Should courts treat destroyed embryos as “lost property” or “wrongful death”?

Bill of Health contributors Glenn Cohen and Dov Fox were featured in this week’s news coverage of novel claims related to recent freezer malfunctions at two major fertility clinics. A class-action suit by one Ohio couple who lost their embryos asks the court to afford embryos standing to use and declare that life begins at conception.Friday’s article asks: “Will Fertility Clinic Disaster Redefine Personhood?” From the piece:

Roe v. Wade made it clear that an embryo or fetus is not a person under the protections of constitutional and federal law. Since then, no [Supreme Court] ju[stices] have suggested otherwise, Dov Fox, a law professor at the University of San Diego, told The Daily Beast. That doesn’t mean that wrongful death claims cannot be filed on behalf of a fetus [or that] the fetus has legal standing as a person overall, but wrongful death can be brought on its behalf—”for lack of a better legal fiction,” Fox said.

Fox added that in similar cases dealing with the loss of embryos due to hospital or clinic in the past, the courts decide that an embryo is not a person for the purposes of wrongful death cases. He pointed to two cases where embryos were damaged—one in Arizona in 2005, and one in Illinois in 2008. Both held that the wrongful death statutes do not apply to the loss of an embryo that hasn’t yet been implanted in a womb. Therefore, it would be surprising if the Ohio court ruled differently. “It would fly in the face of all existing legal precedent,” Fox said.

One of the reasons that cases like that of the Pennimans come up in the first place is that the law doesn’t have a good way to discuss reproductive material. “They weren’t just cells and tissues, and they weren’t already born people, but that doesn’t mean that they were nothing,” Fox said. “There ought to be a way to right these wrongs under the law that doesn’t require mischaracterizing a frozen embryo as either a person, or property.” Faced with the destruction of an embryo, some people might experience that loss as the loss of a child. The law, though, doesn’t recognize that nuance, Fox said.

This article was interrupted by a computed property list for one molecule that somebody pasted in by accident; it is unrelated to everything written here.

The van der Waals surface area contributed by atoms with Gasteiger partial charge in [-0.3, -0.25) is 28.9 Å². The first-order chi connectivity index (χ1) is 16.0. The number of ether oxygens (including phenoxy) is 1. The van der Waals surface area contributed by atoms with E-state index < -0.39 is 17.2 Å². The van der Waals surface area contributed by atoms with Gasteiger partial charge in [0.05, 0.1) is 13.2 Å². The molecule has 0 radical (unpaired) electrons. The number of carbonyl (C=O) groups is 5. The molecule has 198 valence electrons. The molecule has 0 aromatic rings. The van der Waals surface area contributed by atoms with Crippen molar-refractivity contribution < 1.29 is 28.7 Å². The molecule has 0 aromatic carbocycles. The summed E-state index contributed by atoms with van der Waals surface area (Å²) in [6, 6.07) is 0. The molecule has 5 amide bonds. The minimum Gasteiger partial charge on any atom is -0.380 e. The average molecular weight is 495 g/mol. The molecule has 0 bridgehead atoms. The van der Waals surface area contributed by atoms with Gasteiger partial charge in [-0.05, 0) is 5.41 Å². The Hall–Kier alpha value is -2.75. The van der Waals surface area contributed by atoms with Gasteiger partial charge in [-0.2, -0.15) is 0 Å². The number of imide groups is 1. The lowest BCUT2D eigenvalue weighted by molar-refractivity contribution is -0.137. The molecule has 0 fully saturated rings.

The Atlantic wondered last week, “Can Lost Embryos Give Rise to a Wrongful-Death Suit?” The magazine called on Glenn Cohen to weigh in:

If—and that’s a big if—an embryo is deemed a person, then it could very well alter the practices of in-vitro fertilization clinics, which routinely create more embryos than are implanted into patients. And it will almost certainly alter the landscape of abortion politics. The filing cites a 1985 Ohio Supreme Court case, Werling v. Sandy, that held a viable fetus is a person. But I. Glenn Cohen, a professor at Harvard Law School, says that case may not be the most relevant one here. A viable fetus is one that can survive outside of a womb. And in Egan v. Smith, an Ohio Court of Appeals court held in 1993 that wrongful death could not be brought for a nonviable fetus. This case is more likely to apply to embryos. “It’s a real stretch,” he says, “but lawyers are supposed to give every argument they can.”

When the personhood filing came out, the pro-life, antiabortion website jumped on the news by reprinting an article from the Society for the Protection of Unborn Children, “Thousands of Unique Human Beings Die After Fertility Clinic Has Storage Tank Malfunction.” Cohen, the Harvard law professor, added that deeming embryos people could have huge implications for the IVF industry. Clinics routinely create extra embryos because not every embryo that is implanted will result in a pregnancy. What will happen to those extra embryos if they are persons? And perhaps more importantly, did those embryos that did not result in a pregnancy die? It could have a huge chilling effect on the IVF industry.

The Petrie-Flom Center Staff

The Petrie-Flom Center staff often posts updates, announcements, and guests posts on behalf of others.

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